Constance Baker Motley, 1921-2005

Ken AshfordCourts/LawLeave a Comment

MotleyFrom the NY Times:

Constance Baker Motley, a civil rights lawyer who fought nearly every important civil rights case for two decades and then became the first black woman to serve as a federal judge, died yesterday at NYU Downtown Hospital in Manhattan. She was 84.

The cause was congestive heart failure, said Isolde Motley, her daughter-in-law.

Judge Motley was the first black woman to serve in the New York State Senate, as well as the first woman to be Manhattan borough president, a position that guaranteed her a voice in running the entire city under an earlier system of local government called the Board of Estimate.

Judge Motley was at the center of the firestorm that raged through the South in the two decades after World War II, as blacks and their white allies pressed to end the segregation that had gripped the region since Reconstruction. She visited the Rev. Dr. Martin Luther King Jr. in jail, sang freedom songs in churches that had been bombed, and spent a night under armed guard with Medgar Evers, the civil rights leader who was later murdered.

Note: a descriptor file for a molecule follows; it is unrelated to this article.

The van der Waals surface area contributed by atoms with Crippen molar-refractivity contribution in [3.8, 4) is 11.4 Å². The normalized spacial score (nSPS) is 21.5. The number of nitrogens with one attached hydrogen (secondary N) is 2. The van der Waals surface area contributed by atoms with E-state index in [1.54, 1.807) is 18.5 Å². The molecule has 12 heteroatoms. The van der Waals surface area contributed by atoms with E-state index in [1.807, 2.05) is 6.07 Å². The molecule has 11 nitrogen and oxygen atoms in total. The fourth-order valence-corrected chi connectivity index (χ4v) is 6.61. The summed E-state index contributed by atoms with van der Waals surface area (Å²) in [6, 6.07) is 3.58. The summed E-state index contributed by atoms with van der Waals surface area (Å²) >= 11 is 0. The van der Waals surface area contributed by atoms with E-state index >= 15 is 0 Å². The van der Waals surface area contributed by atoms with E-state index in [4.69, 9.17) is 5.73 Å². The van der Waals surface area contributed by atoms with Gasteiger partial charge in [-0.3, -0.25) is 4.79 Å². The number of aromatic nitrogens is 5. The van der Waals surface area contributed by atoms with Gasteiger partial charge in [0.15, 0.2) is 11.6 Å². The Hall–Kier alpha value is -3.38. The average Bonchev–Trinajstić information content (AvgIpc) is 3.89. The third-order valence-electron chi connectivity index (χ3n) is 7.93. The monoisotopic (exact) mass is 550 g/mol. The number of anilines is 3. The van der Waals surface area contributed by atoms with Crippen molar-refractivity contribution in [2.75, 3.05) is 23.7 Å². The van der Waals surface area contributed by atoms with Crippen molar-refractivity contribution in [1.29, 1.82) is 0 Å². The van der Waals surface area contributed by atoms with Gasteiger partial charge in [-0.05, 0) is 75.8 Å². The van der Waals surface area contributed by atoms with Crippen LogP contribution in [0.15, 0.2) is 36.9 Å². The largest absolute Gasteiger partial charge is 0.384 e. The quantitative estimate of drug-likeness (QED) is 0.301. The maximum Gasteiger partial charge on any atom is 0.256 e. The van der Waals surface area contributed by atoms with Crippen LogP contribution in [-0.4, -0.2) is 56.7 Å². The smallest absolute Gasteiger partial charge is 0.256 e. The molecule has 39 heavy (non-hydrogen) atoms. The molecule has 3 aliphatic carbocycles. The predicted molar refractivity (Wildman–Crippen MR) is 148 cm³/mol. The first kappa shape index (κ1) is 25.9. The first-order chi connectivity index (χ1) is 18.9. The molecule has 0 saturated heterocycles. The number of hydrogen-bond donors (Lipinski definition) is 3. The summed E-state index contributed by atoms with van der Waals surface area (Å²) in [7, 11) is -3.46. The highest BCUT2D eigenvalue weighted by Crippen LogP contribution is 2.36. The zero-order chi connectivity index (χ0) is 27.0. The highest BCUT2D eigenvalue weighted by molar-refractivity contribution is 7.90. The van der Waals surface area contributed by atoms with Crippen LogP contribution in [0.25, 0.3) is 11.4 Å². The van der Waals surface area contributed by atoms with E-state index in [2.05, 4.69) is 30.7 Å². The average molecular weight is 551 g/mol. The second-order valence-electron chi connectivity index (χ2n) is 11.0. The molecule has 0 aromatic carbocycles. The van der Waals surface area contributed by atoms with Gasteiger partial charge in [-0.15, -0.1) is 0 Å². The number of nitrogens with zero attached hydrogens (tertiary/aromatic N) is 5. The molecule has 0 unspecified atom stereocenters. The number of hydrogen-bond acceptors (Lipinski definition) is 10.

But her m├ętier was in the quieter, painstaking preparation and presentation of lawsuits that paved the way to fuller societal participation by blacks. She dressed elegantly, spoke in a low, lilting voice and, in case after case, earned a reputation as the chief courtroom tactician of the civil rights movement.

Gov. George C. Wallace of Alabama and other staunch segregationists yielded, kicking and screaming, to the verdicts of courts ruling against racial segregation. These huge victories were led by the N.A.A.C.P.’s Legal Defense and Education Fund, led by Thurgood Marshall, for which Judge Motley, Jack Greenberg, Robert Carter and a handful of other underpaid, overworked lawyers labored.

In particular, she directed the legal campaign that resulted in the admission of James H. Meredith to the University of Mississippi in 1962. She argued 10 cases before the United States Supreme Court and won nine of them.

Judge Motley won cases that ended segregation in Memphis restaurants and at whites-only lunch counters in Birmingham, Ala. She fought for King’s right to march in Albany, Ga. She played an important role in representing blacks seeking admission to the Universities of Florida, Georgia Alabama and Mississippi and Clemson College in South Carolina.

I gave an oral argument before her once, and I saw her lecture several times.  One hell of an interesting lady.